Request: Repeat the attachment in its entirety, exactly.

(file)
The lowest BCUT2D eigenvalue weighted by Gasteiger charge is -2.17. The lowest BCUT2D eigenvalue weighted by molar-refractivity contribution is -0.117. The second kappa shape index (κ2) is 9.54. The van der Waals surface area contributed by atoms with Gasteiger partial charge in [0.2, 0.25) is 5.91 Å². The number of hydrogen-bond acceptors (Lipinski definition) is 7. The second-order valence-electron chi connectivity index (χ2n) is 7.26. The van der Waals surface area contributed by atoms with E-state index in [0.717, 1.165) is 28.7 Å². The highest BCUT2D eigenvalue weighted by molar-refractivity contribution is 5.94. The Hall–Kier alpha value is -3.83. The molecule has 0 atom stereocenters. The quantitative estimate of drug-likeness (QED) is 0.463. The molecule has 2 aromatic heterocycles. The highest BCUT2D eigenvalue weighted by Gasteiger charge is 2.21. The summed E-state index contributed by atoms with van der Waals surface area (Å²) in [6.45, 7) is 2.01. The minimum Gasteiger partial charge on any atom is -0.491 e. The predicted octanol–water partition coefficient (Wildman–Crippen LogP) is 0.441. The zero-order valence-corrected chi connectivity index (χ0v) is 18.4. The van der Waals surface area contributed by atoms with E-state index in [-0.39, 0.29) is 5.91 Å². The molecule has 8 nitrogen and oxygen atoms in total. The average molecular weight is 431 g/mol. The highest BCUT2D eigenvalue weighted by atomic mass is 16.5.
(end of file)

The lowest BCUT2D eigenvalue weighted by Gasteiger charge is -2.17. The lowest BCUT2D eigenvalue weighted by molar-refractivity contribution is -0.117. The second kappa shape index (κ2) is 9.54. The van der Waals surface area contributed by atoms with Gasteiger partial charge in [0.2, 0.25) is 5.91 Å². The number of hydrogen-bond acceptors (Lipinski definition) is 7. The second-order valence-electron chi connectivity index (χ2n) is 7.26. The van der Waals surface area contributed by atoms with E-state index in [0.717, 1.165) is 28.7 Å². The highest BCUT2D eigenvalue weighted by molar-refractivity contribution is 5.94. The Hall–Kier alpha value is -3.83. The molecule has 0 atom stereocenters. The quantitative estimate of drug-likeness (QED) is 0.463. The molecule has 2 aromatic heterocycles. The highest BCUT2D eigenvalue weighted by Gasteiger charge is 2.21. The summed E-state index contributed by atoms with van der Waals surface area (Å²) in [6.45, 7) is 2.01. The minimum Gasteiger partial charge on any atom is -0.491 e. The predicted octanol–water partition coefficient (Wildman–Crippen LogP) is 0.441. The zero-order valence-corrected chi connectivity index (χ0v) is 18.4. The van der Waals surface area contributed by atoms with E-state index in [-0.39, 0.29) is 5.91 Å². The molecule has 8 nitrogen and oxygen atoms in total. The average molecular weight is 431 g/mol. The highest BCUT2D eigenvalue weighted by atomic mass is 16.5.